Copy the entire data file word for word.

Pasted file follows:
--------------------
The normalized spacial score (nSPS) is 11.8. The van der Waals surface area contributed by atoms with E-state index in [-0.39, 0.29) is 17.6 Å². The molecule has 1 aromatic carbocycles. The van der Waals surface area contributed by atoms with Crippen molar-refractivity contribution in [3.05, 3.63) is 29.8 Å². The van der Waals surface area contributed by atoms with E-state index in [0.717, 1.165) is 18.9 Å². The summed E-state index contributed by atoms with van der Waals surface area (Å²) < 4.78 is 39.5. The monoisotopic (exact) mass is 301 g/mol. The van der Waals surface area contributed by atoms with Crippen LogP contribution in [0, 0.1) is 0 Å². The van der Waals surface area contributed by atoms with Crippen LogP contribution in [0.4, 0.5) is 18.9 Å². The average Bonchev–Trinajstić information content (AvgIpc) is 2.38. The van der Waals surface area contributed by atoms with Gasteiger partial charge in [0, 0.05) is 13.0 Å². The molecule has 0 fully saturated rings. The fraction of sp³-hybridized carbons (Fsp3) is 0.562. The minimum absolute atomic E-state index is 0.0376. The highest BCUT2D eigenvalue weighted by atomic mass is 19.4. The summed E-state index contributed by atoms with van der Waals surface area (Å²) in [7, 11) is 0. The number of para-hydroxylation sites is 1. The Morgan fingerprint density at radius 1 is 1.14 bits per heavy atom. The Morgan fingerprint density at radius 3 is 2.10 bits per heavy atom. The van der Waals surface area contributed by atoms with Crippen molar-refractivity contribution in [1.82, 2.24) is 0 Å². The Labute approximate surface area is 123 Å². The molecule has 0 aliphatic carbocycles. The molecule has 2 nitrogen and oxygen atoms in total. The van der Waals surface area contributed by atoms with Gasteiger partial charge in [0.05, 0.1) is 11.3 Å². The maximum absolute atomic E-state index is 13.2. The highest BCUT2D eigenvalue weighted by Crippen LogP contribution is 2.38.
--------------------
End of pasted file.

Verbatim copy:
The normalized spacial score (nSPS) is 11.8. The van der Waals surface area contributed by atoms with E-state index in [-0.39, 0.29) is 17.6 Å². The molecule has 1 aromatic carbocycles. The van der Waals surface area contributed by atoms with Crippen molar-refractivity contribution in [3.05, 3.63) is 29.8 Å². The van der Waals surface area contributed by atoms with E-state index in [0.717, 1.165) is 18.9 Å². The summed E-state index contributed by atoms with van der Waals surface area (Å²) < 4.78 is 39.5. The monoisotopic (exact) mass is 301 g/mol. The van der Waals surface area contributed by atoms with Crippen LogP contribution in [0, 0.1) is 0 Å². The van der Waals surface area contributed by atoms with Crippen LogP contribution in [0.4, 0.5) is 18.9 Å². The average Bonchev–Trinajstić information content (AvgIpc) is 2.38. The van der Waals surface area contributed by atoms with Gasteiger partial charge in [0, 0.05) is 13.0 Å². The molecule has 0 fully saturated rings. The fraction of sp³-hybridized carbons (Fsp3) is 0.562. The minimum absolute atomic E-state index is 0.0376. The highest BCUT2D eigenvalue weighted by atomic mass is 19.4. The summed E-state index contributed by atoms with van der Waals surface area (Å²) in [7, 11) is 0. The number of para-hydroxylation sites is 1. The Morgan fingerprint density at radius 1 is 1.14 bits per heavy atom. The Morgan fingerprint density at radius 3 is 2.10 bits per heavy atom. The van der Waals surface area contributed by atoms with Crippen molar-refractivity contribution in [1.82, 2.24) is 0 Å². The Labute approximate surface area is 123 Å². The molecule has 0 aliphatic carbocycles. The molecule has 2 nitrogen and oxygen atoms in total. The van der Waals surface area contributed by atoms with Gasteiger partial charge in [0.05, 0.1) is 11.3 Å². The maximum absolute atomic E-state index is 13.2. The highest BCUT2D eigenvalue weighted by Crippen LogP contribution is 2.38.